Breast pain: Causes, treatment, and prevention
While breast pain can be distressing, it's not always a sign of breast cancer. What causes breast pain, and how can you prevent or treat this symptom? Find out below.
- The different causes of breast pain include hormonal fluctuations, ill-fitting bras, rib injuries, mastitis, and costochondritis.
- Seeking counseling from a professional therapist is one practical way to deal with and cope with the psychological effects of breast pain.
- Prioritize your health by visiting a doctor when you experience specific breast pain symptoms, like breast lumps or new or unexplained pain.
Medically known as mastalgia, breast pain is a common health concern that causes tenderness, discomfort, or pain around the breast area. Some people may describe breast pain as a feeling of tightness, heaviness, or a subtle burning sensation that occurs in one or both breasts.
Breast pain comes in two types – cyclical breast pain, which is related to the menstrual cycle, and non-cyclical breast pain, which can happen anytime during the month.
Contrary to what most people think, pain or tenderness in your breast(s) does not always mean early signs of breast cancer. Our aim for this article is to provide you with a clear understanding of breast pain, its causes, and when to seek treatment.
Causes of Breast Pain
Some potential causes of breast pain include:
Hormonal fluctuations play a significant role in the development of breast pain. It often occurs during the period when estrogen and progesterone levels naturally rise and fall. These hormones have a direct impact on breast tissue. Estrogen, in particular, promotes the growth of milk ducts and granular tissue in the breasts. This growth can result in breast fullness and sensitivity.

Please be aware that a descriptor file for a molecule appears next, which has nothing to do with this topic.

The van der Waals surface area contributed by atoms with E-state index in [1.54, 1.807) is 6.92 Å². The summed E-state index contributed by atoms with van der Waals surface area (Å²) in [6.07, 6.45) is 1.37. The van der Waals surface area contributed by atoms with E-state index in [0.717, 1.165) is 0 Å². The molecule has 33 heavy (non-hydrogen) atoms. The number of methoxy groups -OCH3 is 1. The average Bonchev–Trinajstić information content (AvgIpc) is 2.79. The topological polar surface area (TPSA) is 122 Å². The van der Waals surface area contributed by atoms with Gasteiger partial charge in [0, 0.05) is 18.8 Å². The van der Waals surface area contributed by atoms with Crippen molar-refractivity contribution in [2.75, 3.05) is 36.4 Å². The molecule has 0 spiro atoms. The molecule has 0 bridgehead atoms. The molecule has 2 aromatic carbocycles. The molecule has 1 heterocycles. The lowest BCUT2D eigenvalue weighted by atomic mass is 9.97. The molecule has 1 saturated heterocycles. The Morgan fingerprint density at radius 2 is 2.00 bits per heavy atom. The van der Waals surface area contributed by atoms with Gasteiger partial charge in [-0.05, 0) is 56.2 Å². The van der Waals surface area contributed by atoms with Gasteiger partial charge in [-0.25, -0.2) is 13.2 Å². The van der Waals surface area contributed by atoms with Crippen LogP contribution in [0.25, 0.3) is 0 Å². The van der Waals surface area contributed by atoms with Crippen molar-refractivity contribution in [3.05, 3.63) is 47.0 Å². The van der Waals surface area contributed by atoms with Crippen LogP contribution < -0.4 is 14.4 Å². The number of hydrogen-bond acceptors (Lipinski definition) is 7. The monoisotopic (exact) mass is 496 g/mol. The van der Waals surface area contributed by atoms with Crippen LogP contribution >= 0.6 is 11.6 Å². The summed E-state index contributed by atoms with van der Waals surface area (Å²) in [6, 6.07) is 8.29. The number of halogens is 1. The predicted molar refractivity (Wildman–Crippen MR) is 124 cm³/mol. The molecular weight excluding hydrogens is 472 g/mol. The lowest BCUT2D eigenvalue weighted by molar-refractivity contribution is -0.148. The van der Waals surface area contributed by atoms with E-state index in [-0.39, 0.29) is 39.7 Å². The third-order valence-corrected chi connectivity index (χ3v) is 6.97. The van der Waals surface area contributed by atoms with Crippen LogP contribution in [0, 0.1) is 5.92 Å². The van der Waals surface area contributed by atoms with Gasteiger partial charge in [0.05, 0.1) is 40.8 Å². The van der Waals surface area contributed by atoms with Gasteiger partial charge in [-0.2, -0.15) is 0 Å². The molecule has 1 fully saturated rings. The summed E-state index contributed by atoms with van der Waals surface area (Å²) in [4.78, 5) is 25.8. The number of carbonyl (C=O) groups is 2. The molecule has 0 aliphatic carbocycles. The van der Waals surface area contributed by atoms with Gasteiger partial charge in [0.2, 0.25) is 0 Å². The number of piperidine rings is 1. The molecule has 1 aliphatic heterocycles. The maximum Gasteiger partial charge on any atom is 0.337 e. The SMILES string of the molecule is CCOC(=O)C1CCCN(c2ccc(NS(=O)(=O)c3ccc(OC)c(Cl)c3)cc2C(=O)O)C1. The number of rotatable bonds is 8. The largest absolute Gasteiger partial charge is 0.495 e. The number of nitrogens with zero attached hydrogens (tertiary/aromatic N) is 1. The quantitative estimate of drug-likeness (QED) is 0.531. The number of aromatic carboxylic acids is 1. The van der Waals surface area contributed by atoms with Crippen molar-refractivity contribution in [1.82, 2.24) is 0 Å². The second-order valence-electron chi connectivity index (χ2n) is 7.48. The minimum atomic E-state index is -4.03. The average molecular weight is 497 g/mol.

Bras that lack adequate support do not distribute the weight of the breasts evenly. Wearing such poorly fitting bras, especially those that are too tight or lack proper support, can contribute to saggy breasts and may put pressure on the breast tissue. This pressure causes inflammation and discomfort in the breast, thus intensifying the pain experienced.
3.Rib Injuries or Fractures
The ribs provide structural support and protection to the chest. When the ribs are damaged, the pain can extend to the chest wall, including the breast area. The pain from rib injuries or fractures can be felt as a dull ache, sharp stabbing sensations, or a constant throbbing discomfort in the breast area. It may worsen with movement, deep breathing, or pressure on the chest.
Different reasons rib fractures may happen include falls, car accidents, or sports-related incidents. In some cases, physical therapy may be needed to aid recovery.
Mastitis affects about 10 percent of breastfeeding mothers within the first few weeks after giving birth. One of the factors that contribute to the development of mastitis is engorgement, which can put pressure on the milk ducts and increase the risk of pain and infection.
Aside from breast pain, people with mastitis may also experience other symptoms, such as swelling, redness, fever, and chills.
Costochondritis is an inflammation of the cartilage that connects the ribs to the breastbone. It can cause sharp breast pain that many people may mistake for a heart-related issue. The pain from costochondritis may worsen if you cough, sneeze, take a deep breath, or engage in strenuous physical activity.
6.Chest Muscle Strain
Straining the muscles in the chest wall, or pectoral muscles, can result in breast soreness and pain. Muscle strains can occur due to strenuous physical activity or heavy lifting.
During these activities, the chest muscles can be subjected to excessive force. This can result in damage to the muscle fibers, which causes pain. The severity of the pain can vary depending on the extent of the muscle strain.
As breasts age, a process called involution occurs, where fat gradually replaces some of the breast tissue. This transformation can lead to the development of cysts and fibrous tissue called fibrocystic breast tissue.